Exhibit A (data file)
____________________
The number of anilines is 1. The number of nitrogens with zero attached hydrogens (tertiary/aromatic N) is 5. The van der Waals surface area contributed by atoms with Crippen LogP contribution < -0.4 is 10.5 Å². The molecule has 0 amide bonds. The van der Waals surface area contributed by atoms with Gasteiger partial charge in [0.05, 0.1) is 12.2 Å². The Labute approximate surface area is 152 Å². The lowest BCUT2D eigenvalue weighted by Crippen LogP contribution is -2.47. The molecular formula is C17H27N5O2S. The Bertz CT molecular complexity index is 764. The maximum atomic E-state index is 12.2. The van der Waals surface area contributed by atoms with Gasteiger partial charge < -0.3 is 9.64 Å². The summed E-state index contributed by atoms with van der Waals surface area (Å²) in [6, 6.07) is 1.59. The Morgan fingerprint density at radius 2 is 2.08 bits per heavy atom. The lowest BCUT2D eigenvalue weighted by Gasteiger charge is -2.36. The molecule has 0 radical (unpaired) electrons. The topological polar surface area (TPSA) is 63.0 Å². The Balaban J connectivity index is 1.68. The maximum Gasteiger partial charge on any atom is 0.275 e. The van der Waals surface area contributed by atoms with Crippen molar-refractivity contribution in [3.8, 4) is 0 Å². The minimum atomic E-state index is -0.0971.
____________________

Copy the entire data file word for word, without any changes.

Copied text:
The number of anilines is 1. The number of nitrogens with zero attached hydrogens (tertiary/aromatic N) is 5. The van der Waals surface area contributed by atoms with Crippen LogP contribution < -0.4 is 10.5 Å². The molecule has 0 amide bonds. The van der Waals surface area contributed by atoms with Gasteiger partial charge in [0.05, 0.1) is 12.2 Å². The Labute approximate surface area is 152 Å². The lowest BCUT2D eigenvalue weighted by Crippen LogP contribution is -2.47. The molecular formula is C17H27N5O2S. The Bertz CT molecular complexity index is 764. The maximum atomic E-state index is 12.2. The van der Waals surface area contributed by atoms with Gasteiger partial charge < -0.3 is 9.64 Å². The summed E-state index contributed by atoms with van der Waals surface area (Å²) in [6, 6.07) is 1.59. The Morgan fingerprint density at radius 2 is 2.08 bits per heavy atom. The lowest BCUT2D eigenvalue weighted by Gasteiger charge is -2.36. The molecule has 0 radical (unpaired) electrons. The topological polar surface area (TPSA) is 63.0 Å². The Balaban J connectivity index is 1.68. The maximum Gasteiger partial charge on any atom is 0.275 e. The van der Waals surface area contributed by atoms with Crippen molar-refractivity contribution in [3.8, 4) is 0 Å². The minimum atomic E-state index is -0.0971.